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We saw the place believed to be the baptism place of Jesus. There were many other people here all travelling as pilgrims to the holy land. The place was filled with so much detail about Christianity and Judaism. There was however a place where we could dip into the river if we wanted to. On the other side of it was Isreal and had it’s own pilgrims who had made the trip from that side of the border. A guy was preaching and others were singing, it felt like an outdoor church. We soaked our feet in the water for a while and observed more of the area. We shifted from pilgrim mode into sniper spotting mode soon after. We were intent on finding at least one sniper. our search was futile was we headed back to the car. It had nonetheless been a great visit, I took a lot of video logs for my mom. She was going to love them.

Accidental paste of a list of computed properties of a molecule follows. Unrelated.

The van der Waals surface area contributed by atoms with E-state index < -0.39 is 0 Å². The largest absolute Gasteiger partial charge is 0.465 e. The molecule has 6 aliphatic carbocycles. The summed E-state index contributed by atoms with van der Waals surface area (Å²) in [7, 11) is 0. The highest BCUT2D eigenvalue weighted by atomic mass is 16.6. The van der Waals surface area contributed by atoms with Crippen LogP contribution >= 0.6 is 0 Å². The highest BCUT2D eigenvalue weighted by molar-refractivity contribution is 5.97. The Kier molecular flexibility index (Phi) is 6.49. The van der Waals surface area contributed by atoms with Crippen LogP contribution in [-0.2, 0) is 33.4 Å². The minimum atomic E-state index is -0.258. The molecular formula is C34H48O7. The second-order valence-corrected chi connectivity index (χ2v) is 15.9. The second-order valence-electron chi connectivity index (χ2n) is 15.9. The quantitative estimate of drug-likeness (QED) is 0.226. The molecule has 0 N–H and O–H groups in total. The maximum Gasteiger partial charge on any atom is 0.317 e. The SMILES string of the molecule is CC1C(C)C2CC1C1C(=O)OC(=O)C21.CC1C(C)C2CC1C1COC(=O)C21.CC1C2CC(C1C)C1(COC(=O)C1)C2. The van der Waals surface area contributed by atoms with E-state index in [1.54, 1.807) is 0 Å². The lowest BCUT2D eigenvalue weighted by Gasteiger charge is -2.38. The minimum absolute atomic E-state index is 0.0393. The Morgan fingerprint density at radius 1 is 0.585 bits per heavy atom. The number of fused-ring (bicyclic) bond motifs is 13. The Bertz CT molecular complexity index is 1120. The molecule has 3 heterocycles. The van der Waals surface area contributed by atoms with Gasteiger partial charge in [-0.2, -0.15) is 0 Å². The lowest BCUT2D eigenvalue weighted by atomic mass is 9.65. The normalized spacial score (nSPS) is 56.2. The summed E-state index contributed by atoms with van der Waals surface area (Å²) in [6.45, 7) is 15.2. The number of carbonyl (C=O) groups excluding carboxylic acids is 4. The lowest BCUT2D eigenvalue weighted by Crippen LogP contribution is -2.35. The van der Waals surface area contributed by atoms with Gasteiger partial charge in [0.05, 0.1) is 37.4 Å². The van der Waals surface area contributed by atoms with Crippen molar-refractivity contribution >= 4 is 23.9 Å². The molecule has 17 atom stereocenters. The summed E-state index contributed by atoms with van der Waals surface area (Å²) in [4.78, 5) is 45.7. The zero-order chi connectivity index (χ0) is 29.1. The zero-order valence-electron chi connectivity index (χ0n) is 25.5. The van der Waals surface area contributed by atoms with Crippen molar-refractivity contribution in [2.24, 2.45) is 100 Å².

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We the headed to the dead sea and we were all very excited. We had heard of the amazing once in a lifetime experience of floating in the dead sea and were eager to try it. The water is so salty nothing can live in it and which contributed to making anything dropped into it to float right back to the top. We got there, changed and ran into the sea right up to about knee-length deep then dropped! As soon as you dropped you floated right back to the surface and that too effortlessly. It was mind-blowing! So we began floating, we had magazines packed just for this, we were going to be floating unaided on water and reading magazines and news papers.